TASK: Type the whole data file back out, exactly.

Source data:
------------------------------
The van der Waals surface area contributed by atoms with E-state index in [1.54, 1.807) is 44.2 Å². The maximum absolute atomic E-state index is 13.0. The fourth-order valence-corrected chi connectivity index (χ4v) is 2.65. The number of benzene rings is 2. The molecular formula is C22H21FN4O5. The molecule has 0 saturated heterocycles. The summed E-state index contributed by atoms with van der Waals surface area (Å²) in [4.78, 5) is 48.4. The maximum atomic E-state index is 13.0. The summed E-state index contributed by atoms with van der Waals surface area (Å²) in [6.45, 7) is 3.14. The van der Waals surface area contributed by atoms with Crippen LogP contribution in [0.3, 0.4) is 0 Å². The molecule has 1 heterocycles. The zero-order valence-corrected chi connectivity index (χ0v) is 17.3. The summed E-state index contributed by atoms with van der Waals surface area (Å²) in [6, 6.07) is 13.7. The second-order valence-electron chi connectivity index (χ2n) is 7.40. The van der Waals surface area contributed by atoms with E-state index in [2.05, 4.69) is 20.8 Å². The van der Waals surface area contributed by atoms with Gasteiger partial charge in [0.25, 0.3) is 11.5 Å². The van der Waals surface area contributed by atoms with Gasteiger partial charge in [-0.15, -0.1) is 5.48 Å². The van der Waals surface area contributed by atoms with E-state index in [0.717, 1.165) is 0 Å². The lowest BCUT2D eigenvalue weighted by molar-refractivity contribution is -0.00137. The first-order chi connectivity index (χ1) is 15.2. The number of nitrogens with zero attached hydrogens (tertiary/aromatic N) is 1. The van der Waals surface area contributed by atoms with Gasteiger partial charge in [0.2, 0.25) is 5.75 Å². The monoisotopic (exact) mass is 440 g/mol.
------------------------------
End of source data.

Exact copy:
The van der Waals surface area contributed by atoms with E-state index in [1.54, 1.807) is 44.2 Å². The maximum absolute atomic E-state index is 13.0. The fourth-order valence-corrected chi connectivity index (χ4v) is 2.65. The number of benzene rings is 2. The molecular formula is C22H21FN4O5. The molecule has 0 saturated heterocycles. The summed E-state index contributed by atoms with van der Waals surface area (Å²) in [4.78, 5) is 48.4. The maximum atomic E-state index is 13.0. The summed E-state index contributed by atoms with van der Waals surface area (Å²) in [6.45, 7) is 3.14. The van der Waals surface area contributed by atoms with Crippen LogP contribution in [0.3, 0.4) is 0 Å². The molecule has 1 heterocycles. The zero-order valence-corrected chi connectivity index (χ0v) is 17.3. The summed E-state index contributed by atoms with van der Waals surface area (Å²) in [6, 6.07) is 13.7. The second-order valence-electron chi connectivity index (χ2n) is 7.40. The van der Waals surface area contributed by atoms with E-state index in [2.05, 4.69) is 20.8 Å². The van der Waals surface area contributed by atoms with Gasteiger partial charge in [0.25, 0.3) is 11.5 Å². The van der Waals surface area contributed by atoms with Gasteiger partial charge in [-0.15, -0.1) is 5.48 Å². The van der Waals surface area contributed by atoms with E-state index in [0.717, 1.165) is 0 Å². The lowest BCUT2D eigenvalue weighted by molar-refractivity contribution is -0.00137. The first-order chi connectivity index (χ1) is 15.2. The number of nitrogens with zero attached hydrogens (tertiary/aromatic N) is 1. The van der Waals surface area contributed by atoms with Gasteiger partial charge in [0.2, 0.25) is 5.75 Å². The monoisotopic (exact) mass is 440 g/mol.